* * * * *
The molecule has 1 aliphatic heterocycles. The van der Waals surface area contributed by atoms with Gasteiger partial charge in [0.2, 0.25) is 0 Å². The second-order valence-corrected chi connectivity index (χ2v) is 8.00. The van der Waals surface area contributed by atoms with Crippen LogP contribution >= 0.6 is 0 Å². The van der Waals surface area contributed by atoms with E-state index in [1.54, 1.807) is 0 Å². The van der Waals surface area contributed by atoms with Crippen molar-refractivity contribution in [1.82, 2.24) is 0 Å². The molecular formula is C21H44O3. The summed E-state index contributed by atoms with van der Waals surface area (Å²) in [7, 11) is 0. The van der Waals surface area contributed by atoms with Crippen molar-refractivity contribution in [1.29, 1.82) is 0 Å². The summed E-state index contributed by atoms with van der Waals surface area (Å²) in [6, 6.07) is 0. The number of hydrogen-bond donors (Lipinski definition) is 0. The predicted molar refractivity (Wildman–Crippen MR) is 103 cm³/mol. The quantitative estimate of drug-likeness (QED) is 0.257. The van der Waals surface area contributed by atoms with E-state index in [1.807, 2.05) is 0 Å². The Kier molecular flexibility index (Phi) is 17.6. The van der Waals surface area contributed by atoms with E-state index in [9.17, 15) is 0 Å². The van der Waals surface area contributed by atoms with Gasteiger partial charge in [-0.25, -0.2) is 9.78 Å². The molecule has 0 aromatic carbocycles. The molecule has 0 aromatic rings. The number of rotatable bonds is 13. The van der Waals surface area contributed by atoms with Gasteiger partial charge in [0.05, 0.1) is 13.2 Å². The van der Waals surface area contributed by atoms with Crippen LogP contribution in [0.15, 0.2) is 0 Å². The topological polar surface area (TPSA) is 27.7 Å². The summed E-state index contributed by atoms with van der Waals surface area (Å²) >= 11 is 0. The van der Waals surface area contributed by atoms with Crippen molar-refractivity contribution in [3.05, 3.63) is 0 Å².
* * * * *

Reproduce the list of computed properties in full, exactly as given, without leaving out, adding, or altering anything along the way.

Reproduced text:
The molecule has 1 aliphatic heterocycles. The van der Waals surface area contributed by atoms with Gasteiger partial charge in [0.2, 0.25) is 0 Å². The second-order valence-corrected chi connectivity index (χ2v) is 8.00. The van der Waals surface area contributed by atoms with Crippen LogP contribution >= 0.6 is 0 Å². The van der Waals surface area contributed by atoms with E-state index in [1.54, 1.807) is 0 Å². The van der Waals surface area contributed by atoms with Crippen molar-refractivity contribution in [1.82, 2.24) is 0 Å². The molecular formula is C21H44O3. The summed E-state index contributed by atoms with van der Waals surface area (Å²) in [7, 11) is 0. The van der Waals surface area contributed by atoms with Crippen molar-refractivity contribution in [1.29, 1.82) is 0 Å². The summed E-state index contributed by atoms with van der Waals surface area (Å²) in [6, 6.07) is 0. The number of hydrogen-bond donors (Lipinski definition) is 0. The predicted molar refractivity (Wildman–Crippen MR) is 103 cm³/mol. The quantitative estimate of drug-likeness (QED) is 0.257. The van der Waals surface area contributed by atoms with E-state index in [1.807, 2.05) is 0 Å². The Kier molecular flexibility index (Phi) is 17.6. The van der Waals surface area contributed by atoms with E-state index in [9.17, 15) is 0 Å². The van der Waals surface area contributed by atoms with Gasteiger partial charge in [-0.25, -0.2) is 9.78 Å². The molecule has 0 aromatic carbocycles. The molecule has 0 aromatic rings. The number of rotatable bonds is 13. The van der Waals surface area contributed by atoms with Gasteiger partial charge in [0.05, 0.1) is 13.2 Å². The van der Waals surface area contributed by atoms with Crippen LogP contribution in [0.15, 0.2) is 0 Å². The topological polar surface area (TPSA) is 27.7 Å². The summed E-state index contributed by atoms with van der Waals surface area (Å²) >= 11 is 0. The van der Waals surface area contributed by atoms with Crippen molar-refractivity contribution in [3.05, 3.63) is 0 Å².